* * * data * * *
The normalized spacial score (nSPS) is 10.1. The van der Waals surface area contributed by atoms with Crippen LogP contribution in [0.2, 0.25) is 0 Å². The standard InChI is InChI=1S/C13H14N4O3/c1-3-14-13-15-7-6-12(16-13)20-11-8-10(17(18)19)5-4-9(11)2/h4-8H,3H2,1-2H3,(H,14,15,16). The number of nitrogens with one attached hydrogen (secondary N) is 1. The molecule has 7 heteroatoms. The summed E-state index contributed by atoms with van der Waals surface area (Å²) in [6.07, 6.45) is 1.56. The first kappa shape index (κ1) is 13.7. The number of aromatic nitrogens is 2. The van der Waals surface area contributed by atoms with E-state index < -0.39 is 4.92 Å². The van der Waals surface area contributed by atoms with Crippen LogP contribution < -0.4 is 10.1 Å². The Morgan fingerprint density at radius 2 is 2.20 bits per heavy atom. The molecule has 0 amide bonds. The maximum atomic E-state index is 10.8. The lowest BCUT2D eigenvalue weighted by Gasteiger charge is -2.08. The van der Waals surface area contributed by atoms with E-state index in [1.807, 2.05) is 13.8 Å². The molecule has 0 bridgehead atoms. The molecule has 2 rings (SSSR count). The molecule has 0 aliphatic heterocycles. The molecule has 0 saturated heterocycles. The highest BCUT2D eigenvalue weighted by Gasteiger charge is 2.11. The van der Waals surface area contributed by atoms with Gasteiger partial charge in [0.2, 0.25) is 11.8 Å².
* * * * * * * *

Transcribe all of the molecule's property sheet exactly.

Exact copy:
The normalized spacial score (nSPS) is 10.1. The van der Waals surface area contributed by atoms with Crippen LogP contribution in [0.2, 0.25) is 0 Å². The standard InChI is InChI=1S/C13H14N4O3/c1-3-14-13-15-7-6-12(16-13)20-11-8-10(17(18)19)5-4-9(11)2/h4-8H,3H2,1-2H3,(H,14,15,16). The number of nitrogens with one attached hydrogen (secondary N) is 1. The molecule has 7 heteroatoms. The summed E-state index contributed by atoms with van der Waals surface area (Å²) in [6.07, 6.45) is 1.56. The first kappa shape index (κ1) is 13.7. The number of aromatic nitrogens is 2. The van der Waals surface area contributed by atoms with E-state index < -0.39 is 4.92 Å². The van der Waals surface area contributed by atoms with Crippen LogP contribution < -0.4 is 10.1 Å². The Morgan fingerprint density at radius 2 is 2.20 bits per heavy atom. The molecule has 0 amide bonds. The maximum atomic E-state index is 10.8. The lowest BCUT2D eigenvalue weighted by Gasteiger charge is -2.08. The van der Waals surface area contributed by atoms with E-state index in [1.807, 2.05) is 13.8 Å². The molecule has 0 bridgehead atoms. The molecule has 2 rings (SSSR count). The molecule has 0 aliphatic heterocycles. The molecule has 0 saturated heterocycles. The highest BCUT2D eigenvalue weighted by Gasteiger charge is 2.11. The van der Waals surface area contributed by atoms with Gasteiger partial charge in [0.2, 0.25) is 11.8 Å².